Most pregnancies are low risk and it is safe to exercise throughout pregnancy doing many common exercise activities.
Avoid activities, contact sports or exercises that could cause you to lose balance, fall or be hit.
- horse riding
- field sports
- scuba diving
After the first trimester (12 weeks), avoid lying flat on your back during exercise.
Non-urgent advice: Check with your GP, obstetrician or midwife if:
- you have a higher risk pregnancy
It's really important to do this if you are doing more challenging, higher intensity exercise.
Avoid extremes of temperature
do not use hot tubs
do not use saunas
do not do hot yoga
do not do any exercise in very hot or humid weather
do not swim in very cold water
Cold water swimming can be an invigorating challenge for your body. But your growing baby does not have the same ability as you do to adjust to large changes in water temperature.
If you are lifting weights, higher repetitions and lower weights are recommended. Repetitive weight lifting over 18kg could cause premature labour.
Aim to have a good fitness level throughout pregnancy without trying to reach peak fitness or train for an athletic competition. Low impact, aerobic exercise is usually more gentle on your joints and comfortable to do.
In the first and second trimester moderate exercise is good for your body and increases blood supply to your baby.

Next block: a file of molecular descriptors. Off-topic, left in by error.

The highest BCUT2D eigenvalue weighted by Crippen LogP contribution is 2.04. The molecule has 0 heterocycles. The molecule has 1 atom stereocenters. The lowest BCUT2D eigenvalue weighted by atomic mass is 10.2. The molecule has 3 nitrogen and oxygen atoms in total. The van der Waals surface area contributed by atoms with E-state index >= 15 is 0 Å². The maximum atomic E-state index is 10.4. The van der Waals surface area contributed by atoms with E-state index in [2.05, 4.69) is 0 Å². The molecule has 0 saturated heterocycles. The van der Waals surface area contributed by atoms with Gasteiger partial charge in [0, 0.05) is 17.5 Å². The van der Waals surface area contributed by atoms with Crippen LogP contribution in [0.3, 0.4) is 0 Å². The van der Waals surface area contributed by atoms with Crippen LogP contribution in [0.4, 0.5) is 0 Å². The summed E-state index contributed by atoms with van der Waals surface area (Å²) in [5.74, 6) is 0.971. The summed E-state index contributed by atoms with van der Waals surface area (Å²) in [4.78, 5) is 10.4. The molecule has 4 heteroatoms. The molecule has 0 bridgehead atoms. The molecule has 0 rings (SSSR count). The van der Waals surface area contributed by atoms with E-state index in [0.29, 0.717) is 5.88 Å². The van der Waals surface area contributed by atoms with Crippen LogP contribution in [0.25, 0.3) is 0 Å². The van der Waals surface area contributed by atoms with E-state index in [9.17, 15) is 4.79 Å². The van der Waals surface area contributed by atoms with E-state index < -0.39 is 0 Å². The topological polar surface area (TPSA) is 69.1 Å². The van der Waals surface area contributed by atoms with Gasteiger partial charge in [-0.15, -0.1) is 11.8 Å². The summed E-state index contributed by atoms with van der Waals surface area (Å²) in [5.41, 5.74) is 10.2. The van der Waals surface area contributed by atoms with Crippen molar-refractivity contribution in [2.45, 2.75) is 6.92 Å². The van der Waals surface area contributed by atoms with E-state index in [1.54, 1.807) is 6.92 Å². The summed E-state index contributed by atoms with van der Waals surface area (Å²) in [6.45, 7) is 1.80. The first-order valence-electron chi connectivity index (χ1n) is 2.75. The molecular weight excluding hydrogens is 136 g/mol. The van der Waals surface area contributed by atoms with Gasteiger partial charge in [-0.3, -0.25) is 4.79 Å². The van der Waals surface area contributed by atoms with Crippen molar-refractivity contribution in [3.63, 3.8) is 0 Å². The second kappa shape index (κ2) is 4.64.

Walking, swimming and stationary bikes
Walking, swimming and stationary bikes are good forms of low impact, aerobic exercise during pregnancy.
Yoga, Pilates and aqua aerobics are also good and include stretching and strengthening. But do not lie flat on your back after the first trimester (12 weeks) when doing Pilates or yoga, for example.
Swimming (but not in cold water) or aqua aerobics is a great way to exercise during pregnancy. The water provides relief from the weight of your baby bump. This reduces the pressure on your back.
If you want to go to an exercise class, choose one that's aimed specifically for pregnancy.
Intense exercise is not advised in later pregnancy.
It reduces your lung capacity. Your body has to work harder to supply oxygen to your baby.
Pelvic floor exercises
All pregnant women should do pelvic floor exercises.
The pelvic muscles come under a lot of strain during pregnancy and childbirth. If these muscles are weak, you could have problems with bladder or bowel control.